Dance

 

I knew how to dance once.
Didn’t have to think
about the placement of feet,
a way back when the movement
of elegance and grace,
of heat and passion,
of fun and joy
was all rhythms
I could hear and follow,
Reveling in the feel
Before a shoulder snapped out of joint,
Hanging limply at my side,
And I unlearned the lessons of dance,
Unlearned all the intricacies
Of the Argentine,
Unlearned the grace
Of the Viennese,
Unlearned the joy
Of doing double time.

Unlearned everything of dance
Until I barely remembered
I once knew how to dance.

Then I tried to learn The Texas Two Step
And failed and failed and failed
Couldn’t feel the steps and glides
That looked so easy, so fun
And I wondered if I ever had known
How to really dance.
Maybe once, a long time ago,
I could have mastered this,
This Texas Two Step dance.

Splinters and Ash

 

Splinters these things:
A Cherrywood vanity
Of fine detail,
Queen Anne legs
And dovetailed drawers,
A square ring left in the surface of the finish,
Where perfume dripped down the sides
Of a stoppered crystal bottle;
A dull walnut jewelry box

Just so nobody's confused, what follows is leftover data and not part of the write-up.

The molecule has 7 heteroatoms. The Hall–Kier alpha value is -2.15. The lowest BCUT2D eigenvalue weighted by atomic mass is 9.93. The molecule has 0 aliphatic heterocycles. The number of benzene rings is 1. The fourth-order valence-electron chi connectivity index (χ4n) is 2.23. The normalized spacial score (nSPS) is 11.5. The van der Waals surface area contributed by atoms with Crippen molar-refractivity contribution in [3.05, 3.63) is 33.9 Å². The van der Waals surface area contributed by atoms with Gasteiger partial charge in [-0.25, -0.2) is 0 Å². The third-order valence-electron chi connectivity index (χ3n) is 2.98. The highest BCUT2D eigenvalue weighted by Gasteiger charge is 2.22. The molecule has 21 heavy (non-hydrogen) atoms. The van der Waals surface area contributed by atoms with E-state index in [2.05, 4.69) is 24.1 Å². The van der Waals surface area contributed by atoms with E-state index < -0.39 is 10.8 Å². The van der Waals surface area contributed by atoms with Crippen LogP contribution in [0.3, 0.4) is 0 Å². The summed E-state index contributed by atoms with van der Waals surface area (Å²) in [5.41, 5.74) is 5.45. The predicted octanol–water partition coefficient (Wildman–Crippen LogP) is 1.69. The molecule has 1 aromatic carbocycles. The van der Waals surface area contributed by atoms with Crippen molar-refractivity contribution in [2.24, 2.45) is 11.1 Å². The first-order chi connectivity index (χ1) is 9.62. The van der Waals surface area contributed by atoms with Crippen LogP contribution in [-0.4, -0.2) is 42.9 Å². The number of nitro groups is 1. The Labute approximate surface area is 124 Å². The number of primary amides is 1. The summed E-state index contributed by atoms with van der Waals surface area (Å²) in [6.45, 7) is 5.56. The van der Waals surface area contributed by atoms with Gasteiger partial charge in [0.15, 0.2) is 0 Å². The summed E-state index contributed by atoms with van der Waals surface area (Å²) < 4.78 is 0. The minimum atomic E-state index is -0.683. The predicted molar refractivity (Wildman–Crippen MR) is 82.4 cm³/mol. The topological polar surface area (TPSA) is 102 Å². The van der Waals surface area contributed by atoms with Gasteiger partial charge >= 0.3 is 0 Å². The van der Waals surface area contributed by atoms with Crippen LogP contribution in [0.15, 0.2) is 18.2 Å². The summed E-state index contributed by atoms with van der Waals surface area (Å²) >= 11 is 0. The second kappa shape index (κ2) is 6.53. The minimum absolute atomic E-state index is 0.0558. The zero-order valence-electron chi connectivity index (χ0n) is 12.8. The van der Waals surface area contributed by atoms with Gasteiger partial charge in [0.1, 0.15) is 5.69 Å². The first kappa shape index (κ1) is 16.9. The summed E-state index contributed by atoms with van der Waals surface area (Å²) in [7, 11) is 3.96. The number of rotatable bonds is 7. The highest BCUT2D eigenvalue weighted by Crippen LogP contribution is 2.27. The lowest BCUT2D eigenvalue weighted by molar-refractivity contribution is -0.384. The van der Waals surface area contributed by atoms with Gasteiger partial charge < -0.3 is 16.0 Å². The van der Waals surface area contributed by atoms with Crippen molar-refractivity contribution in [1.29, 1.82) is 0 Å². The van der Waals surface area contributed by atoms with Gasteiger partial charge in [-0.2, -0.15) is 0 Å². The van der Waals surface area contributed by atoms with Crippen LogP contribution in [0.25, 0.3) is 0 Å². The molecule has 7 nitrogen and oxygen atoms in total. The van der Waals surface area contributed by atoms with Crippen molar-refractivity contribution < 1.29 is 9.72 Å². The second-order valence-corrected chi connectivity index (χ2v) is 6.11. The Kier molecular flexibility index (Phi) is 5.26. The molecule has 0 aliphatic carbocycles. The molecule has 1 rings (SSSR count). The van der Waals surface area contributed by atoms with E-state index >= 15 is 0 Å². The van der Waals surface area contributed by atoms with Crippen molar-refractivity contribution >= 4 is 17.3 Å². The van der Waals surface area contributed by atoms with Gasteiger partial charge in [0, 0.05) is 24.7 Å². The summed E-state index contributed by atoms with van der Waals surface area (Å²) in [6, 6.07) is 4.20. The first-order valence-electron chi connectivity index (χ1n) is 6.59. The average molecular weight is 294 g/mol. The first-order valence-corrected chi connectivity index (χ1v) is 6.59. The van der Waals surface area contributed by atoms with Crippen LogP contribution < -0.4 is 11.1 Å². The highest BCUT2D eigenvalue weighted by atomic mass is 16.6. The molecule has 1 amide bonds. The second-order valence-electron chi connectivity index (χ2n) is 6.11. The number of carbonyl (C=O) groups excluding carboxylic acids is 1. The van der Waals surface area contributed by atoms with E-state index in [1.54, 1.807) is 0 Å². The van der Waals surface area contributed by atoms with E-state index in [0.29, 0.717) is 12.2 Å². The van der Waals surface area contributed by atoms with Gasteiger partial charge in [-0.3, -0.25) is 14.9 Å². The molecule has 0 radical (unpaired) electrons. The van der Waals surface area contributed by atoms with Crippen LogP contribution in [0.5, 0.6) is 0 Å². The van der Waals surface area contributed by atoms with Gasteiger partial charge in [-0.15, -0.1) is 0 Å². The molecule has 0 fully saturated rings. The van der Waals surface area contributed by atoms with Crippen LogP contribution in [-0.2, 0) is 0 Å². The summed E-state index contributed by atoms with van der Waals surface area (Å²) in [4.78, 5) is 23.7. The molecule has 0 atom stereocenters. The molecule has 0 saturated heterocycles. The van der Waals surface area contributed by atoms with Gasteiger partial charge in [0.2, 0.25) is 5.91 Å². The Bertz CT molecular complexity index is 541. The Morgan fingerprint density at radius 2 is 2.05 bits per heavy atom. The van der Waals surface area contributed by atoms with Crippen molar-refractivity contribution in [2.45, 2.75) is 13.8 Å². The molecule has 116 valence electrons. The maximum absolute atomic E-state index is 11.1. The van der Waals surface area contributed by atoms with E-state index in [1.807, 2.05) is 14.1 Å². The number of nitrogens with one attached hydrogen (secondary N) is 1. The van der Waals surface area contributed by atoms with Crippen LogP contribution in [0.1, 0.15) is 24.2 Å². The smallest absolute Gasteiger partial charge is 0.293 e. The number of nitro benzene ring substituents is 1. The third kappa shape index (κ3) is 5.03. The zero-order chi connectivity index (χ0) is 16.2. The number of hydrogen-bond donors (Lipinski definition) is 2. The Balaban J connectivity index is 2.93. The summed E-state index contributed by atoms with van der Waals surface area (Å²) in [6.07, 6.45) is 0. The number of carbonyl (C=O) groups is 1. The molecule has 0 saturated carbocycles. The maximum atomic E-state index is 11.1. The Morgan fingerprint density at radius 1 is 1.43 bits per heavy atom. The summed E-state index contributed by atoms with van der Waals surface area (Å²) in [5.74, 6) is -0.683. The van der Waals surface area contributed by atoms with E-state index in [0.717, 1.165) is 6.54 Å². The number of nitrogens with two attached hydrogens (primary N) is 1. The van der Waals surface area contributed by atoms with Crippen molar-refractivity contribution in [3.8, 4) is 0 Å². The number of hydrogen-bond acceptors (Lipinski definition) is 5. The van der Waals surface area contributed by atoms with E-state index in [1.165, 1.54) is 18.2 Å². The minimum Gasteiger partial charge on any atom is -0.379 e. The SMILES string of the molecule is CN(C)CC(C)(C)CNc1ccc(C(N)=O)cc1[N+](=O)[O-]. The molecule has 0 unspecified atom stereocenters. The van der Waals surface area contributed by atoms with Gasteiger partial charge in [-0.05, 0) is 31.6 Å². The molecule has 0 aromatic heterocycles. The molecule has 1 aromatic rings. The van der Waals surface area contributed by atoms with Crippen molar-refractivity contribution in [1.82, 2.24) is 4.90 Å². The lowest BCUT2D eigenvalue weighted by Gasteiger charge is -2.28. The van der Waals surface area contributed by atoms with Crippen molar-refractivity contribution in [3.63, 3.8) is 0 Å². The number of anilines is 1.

With red velvet lined drawers,
An attached mirror
Makes it too large,
Ungainly, for today.

These things, leavings,
Leftovers of a life lived,
For remembrance, for reverence,
Symbols of the intangible
As spring greenery
Is glimpsed and seen
Through a sunlit dusty screen
On a late afternoon,
Containing a muted gold softness
One can never touch.

Lackluster as they are,
They are her, her leavings,
The leftovers of the grinding times
She spent between
Rocks and hard places.

You will have her splinters
And my dusty ashes:
A picture or two, photo albums,
Old fashioned things to look through,
No links to clouds but to history, yours;
Some pencil scratching and ink splatters,
Words hurled, tattooed, etched, brushed
Upon page after page,
Notebook after notebook,
Drive after drive;
Yet you will never know or guess
How many were destroyed,
Burned, ripped, broken,
All trashed over my years.

And if you should read my leftovers?
Press your lips together,
Drawing them thin?
Sigh and raise an eyebrow?
Roll your eyes then burn it all?
Or simply, send it all to the trash
In green plastic bags?
Or
Find one old photo,
one written line
Worth the keeping,
For remembrance sake?
Perhaps, perhaps

You will find something
Among my dust and ash leavings
Of the grinding times I spent
Between rocks and hard places
And view it
As spring greenery is seen
Though a sunlit pollen dusty screen,
Void of vibrancy,
But containing a muted gold softness
One can feel yet never touch
Then know my damning sin,
Like Jonson’s, “was too much hope of thee”
Then find your heart softened and free.